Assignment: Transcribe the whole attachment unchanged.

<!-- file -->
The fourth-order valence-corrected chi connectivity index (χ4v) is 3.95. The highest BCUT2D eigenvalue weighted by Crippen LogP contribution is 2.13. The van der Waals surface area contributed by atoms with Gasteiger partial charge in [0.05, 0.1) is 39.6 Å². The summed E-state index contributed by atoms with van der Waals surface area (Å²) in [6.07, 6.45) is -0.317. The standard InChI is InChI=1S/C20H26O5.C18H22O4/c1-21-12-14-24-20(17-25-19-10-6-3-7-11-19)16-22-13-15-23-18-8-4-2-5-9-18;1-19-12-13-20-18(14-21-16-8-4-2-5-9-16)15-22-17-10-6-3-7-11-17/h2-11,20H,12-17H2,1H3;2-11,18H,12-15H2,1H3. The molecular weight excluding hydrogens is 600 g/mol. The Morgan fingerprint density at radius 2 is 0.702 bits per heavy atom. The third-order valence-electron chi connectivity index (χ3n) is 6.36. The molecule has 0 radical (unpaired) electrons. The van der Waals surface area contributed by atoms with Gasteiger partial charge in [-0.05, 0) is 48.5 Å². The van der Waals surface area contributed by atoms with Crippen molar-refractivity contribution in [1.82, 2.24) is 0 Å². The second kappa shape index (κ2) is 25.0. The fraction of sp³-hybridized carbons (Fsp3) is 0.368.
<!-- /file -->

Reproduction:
The fourth-order valence-corrected chi connectivity index (χ4v) is 3.95. The highest BCUT2D eigenvalue weighted by Crippen LogP contribution is 2.13. The van der Waals surface area contributed by atoms with Gasteiger partial charge in [0.05, 0.1) is 39.6 Å². The summed E-state index contributed by atoms with van der Waals surface area (Å²) in [6.07, 6.45) is -0.317. The standard InChI is InChI=1S/C20H26O5.C18H22O4/c1-21-12-14-24-20(17-25-19-10-6-3-7-11-19)16-22-13-15-23-18-8-4-2-5-9-18;1-19-12-13-20-18(14-21-16-8-4-2-5-9-16)15-22-17-10-6-3-7-11-17/h2-11,20H,12-17H2,1H3;2-11,18H,12-15H2,1H3. The molecular weight excluding hydrogens is 600 g/mol. The Morgan fingerprint density at radius 2 is 0.702 bits per heavy atom. The third-order valence-electron chi connectivity index (χ3n) is 6.36. The molecule has 0 radical (unpaired) electrons. The van der Waals surface area contributed by atoms with Gasteiger partial charge in [-0.05, 0) is 48.5 Å². The van der Waals surface area contributed by atoms with Crippen molar-refractivity contribution in [1.82, 2.24) is 0 Å². The second kappa shape index (κ2) is 25.0. The fraction of sp³-hybridized carbons (Fsp3) is 0.368.